For most of the earlier part of the morning there wasn’t that much activity. The only snakehead I physically saw was one that had mysteriously died stuck on a branch.
At roughly 9:20am in the vegetated area I finally spotted a moving red cloud on the water surface.
This set of guppies were no bigger than 3cm in length. They had hatched recently and there were some new angry parents in the area. It was game time.
Armed with my light tackle rod and reel I cast out my favourite buzz bait, a surface lure that splashes away at the water surface as it is retrieved.
First cast. Bulls eye. The lure lands just a metre away from the red shoal. The lure retrieval alerted the little ones to dive under. My heart rate begins to accelerate.
Second cast. Bulls eye again. After plenty of attempt, thousands of casts and days in the sun my accuracy was spot on. The shoal goes under again. The bitter taste of adrenaline started to kick in.
Third cast. Bulls eye again. In the distance I saw a ripple in the water. Something big just made a move and it was moving into the direction of the shoal. Could it be a parent? A predator? A random coincidence? The shoal goes under only for a few seconds. My heart was pounding more and more.
Fourth cast. Boom! A black headed monstrosity violently emerged from the water to strike the lure sinking its razor sharp teeth into the buzz bait. Water flew in every direction. The giant snakehead raced down into the depths but it was no match for my 30lb braided line. All the sudden my heart rate went straight down. Gone was the excitement and the nerve racking shakes. I became unusually calm. As Doeng was screamed in excitement I managed to fight the fight of a lifetime as if it was just any other fish.
“You’re no match against the pulling strength of the Mekongs I face on a regular basis at Bungsamran!” I thought in my mind. The angry snakehead made a few more runs before tiring out. By around 9:30am I had landed my trophy fish: a 7.5kg male snakehead parent. The reservoir’s biggest snakehead all year.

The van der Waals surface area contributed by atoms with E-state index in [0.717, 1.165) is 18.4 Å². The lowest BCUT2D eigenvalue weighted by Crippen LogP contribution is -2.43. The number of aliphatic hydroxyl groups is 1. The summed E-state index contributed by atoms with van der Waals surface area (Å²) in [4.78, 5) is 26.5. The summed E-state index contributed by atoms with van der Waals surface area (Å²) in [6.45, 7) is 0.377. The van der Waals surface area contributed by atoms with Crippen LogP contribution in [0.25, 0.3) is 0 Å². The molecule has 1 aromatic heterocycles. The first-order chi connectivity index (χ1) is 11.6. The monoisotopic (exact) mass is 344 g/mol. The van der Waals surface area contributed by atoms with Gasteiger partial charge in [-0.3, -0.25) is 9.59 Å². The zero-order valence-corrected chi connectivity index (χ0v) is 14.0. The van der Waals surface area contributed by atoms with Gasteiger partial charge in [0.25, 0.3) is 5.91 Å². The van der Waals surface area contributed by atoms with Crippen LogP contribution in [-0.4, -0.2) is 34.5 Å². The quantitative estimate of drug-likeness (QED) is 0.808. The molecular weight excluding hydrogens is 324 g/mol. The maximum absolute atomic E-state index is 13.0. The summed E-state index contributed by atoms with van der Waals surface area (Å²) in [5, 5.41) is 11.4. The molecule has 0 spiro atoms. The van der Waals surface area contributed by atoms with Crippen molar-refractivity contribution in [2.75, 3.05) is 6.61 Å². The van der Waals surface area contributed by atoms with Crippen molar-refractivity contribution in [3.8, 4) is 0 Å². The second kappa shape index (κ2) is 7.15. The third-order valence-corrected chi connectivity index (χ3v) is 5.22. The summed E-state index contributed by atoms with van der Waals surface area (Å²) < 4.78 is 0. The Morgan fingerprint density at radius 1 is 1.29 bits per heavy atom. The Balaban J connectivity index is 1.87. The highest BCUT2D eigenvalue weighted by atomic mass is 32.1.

The circumstances for landing this fish were quite bad. The recommended fishing line for fishing in a vegetated area usually requires at least a 40lb-50lb braided line. The 30lb line may have easily been cut had the snakehead swam into some underwater rocks or bushes. What’s most miraculous about all this is the fact that the snakehead was landed after it had already bent the lure completely out of shape while breaking the tip of the hook off.
Doeng and I gave each other a high-five. We smiled for a few hours after. I told him I was done fishing for the day, I have landed the catch of a lifetime. With a smile and more laughter he started paddling our wooden boat back to shore to celebrate with a big bottle of beer. The papa snakehead was safely returned to protect his offspring to rear them into some strong fighters for the future. Thanks to too many people bringing home their trophy fish, snakeheads of this size are rarely ever found in the Bang Pra reservoir. Catching and releasing is thus a very important process to preserve the fish.
I then called my girlfriend who by then was on her way to the office. Echoing the words of Rocky Balboa to his girlfriend Adrian from the second Rocky movie I joyously yelled into the phone with a big smile on my face, “I DID IT!”